The “double mutant” coronavirus strain that was found in India has now been detected in China, the country’s chief epidemiologist has said in a major announcement ahead of this weekend’s public holiday.
At a Chinese Center for Disease Control and Prevention press conference held in Beijing on Thursday, Wu Zunyou revealed the “Indian variant” had been found in “some Chinese cities,” without elaborating. The news has sparked intense discussion online about stricter border controls amid the five-day Labor Day break beginning Saturday.
The country where COVID-19 was first reported some 16 months ago is preparing to step up public health measures in order to allay fears of a fresh outbreak caused by the “double mutant” strain B.1.617.
Citizens are rightly concerned about the variant, Wu said, noting: “The virus has been mutating since the start of the pandemic.” It will not stop mutating until the pandemic is over, he added.
“Implementing containment measures is key to stopping the spread of mutant strains, and also to prevent the occurrence of new mutations,” the senior health official said.
Wu’s announcement generated a Weibo hashtag—”Indian virus variant detected in some Chinese cities”—that has been read over 80 million times at the time of writing.
China’s National Health Commission said the country recorded an additional 20 confirmed coronavirus cases on Wednesday—all individuals who had returned from abroad. There were also 14 asymptomatic cases, which it counts separately.
Among the new cases were 11 crew members on the Hong Kong-registered cargo ship Huayang Chaoyang, which returned from India with 20 onboard before docking in the port of Zhoushan in China’s eastern Zhejiang province.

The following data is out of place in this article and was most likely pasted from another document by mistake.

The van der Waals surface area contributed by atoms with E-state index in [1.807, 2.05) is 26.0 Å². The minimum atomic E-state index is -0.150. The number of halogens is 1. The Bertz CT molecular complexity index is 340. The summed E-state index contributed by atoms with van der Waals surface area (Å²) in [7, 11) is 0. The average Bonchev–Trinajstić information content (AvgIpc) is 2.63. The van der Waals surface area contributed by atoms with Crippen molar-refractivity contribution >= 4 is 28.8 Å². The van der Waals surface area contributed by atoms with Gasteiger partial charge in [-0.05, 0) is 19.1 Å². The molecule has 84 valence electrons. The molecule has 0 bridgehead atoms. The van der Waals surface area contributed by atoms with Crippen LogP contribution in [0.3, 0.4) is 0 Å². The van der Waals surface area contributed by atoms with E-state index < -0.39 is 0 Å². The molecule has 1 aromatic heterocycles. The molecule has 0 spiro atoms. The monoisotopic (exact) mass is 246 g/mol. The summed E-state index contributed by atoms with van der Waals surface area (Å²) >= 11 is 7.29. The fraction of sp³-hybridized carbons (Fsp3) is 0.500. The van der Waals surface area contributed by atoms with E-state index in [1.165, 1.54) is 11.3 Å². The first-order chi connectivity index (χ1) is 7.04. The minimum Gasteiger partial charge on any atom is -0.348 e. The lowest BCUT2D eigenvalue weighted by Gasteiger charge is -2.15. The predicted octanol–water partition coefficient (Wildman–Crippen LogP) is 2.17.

All 11, including one asymptomatic carrier, were quarantined by the local health commission, which said it had yet to find any local contacts. It was still unclear whether the 11 crew members were carrying the Indian strain or another variant of COVID-19.
China’s Labor Day holidays starting May 1 are expected to see record passenger figures as most travel takes place within the country. Reports have estimated more than 200 million trips will be made in the next five days.
Weibo users, however, did not hide their concern about the Indian variant reaching China.
“Why are we still allowing flights from India?” one commenter asked.
“Enforce a strict quarantine of 30 days, please,” a second wrote.
China has reported a total 90,642 coronavirus cases and 4,636 deaths since the start of the pandemic. India, by contrast, is experiencing the world’s worst wave of infections, hitting a new record of over 379,000 cases on Wednesday alone.
The prevalence of B.1.617—first discovered last October—is apparently among the reasons why India’s healthcare system is reporting bed and oxygen shortages and teeters on the brink of collapse.
Images showed makeshift cremations taking place in fields and parking lots as India reached the grim milestone of 200,000 deaths and 18.4 million confirmed cases this week.
Despite being the world’s largest vaccine producer, India does not have enough jabs for itself—just 1.5 percent of its nearly 1.4 billion citizens have received both doses.
President Joe Biden on Tuesday said the United States intended to send vaccines and raw materials to India. Prime Minister Narendra Modi has acknowledged aid from Russia, while China, Singapore and the U.K. are among the countries offering support.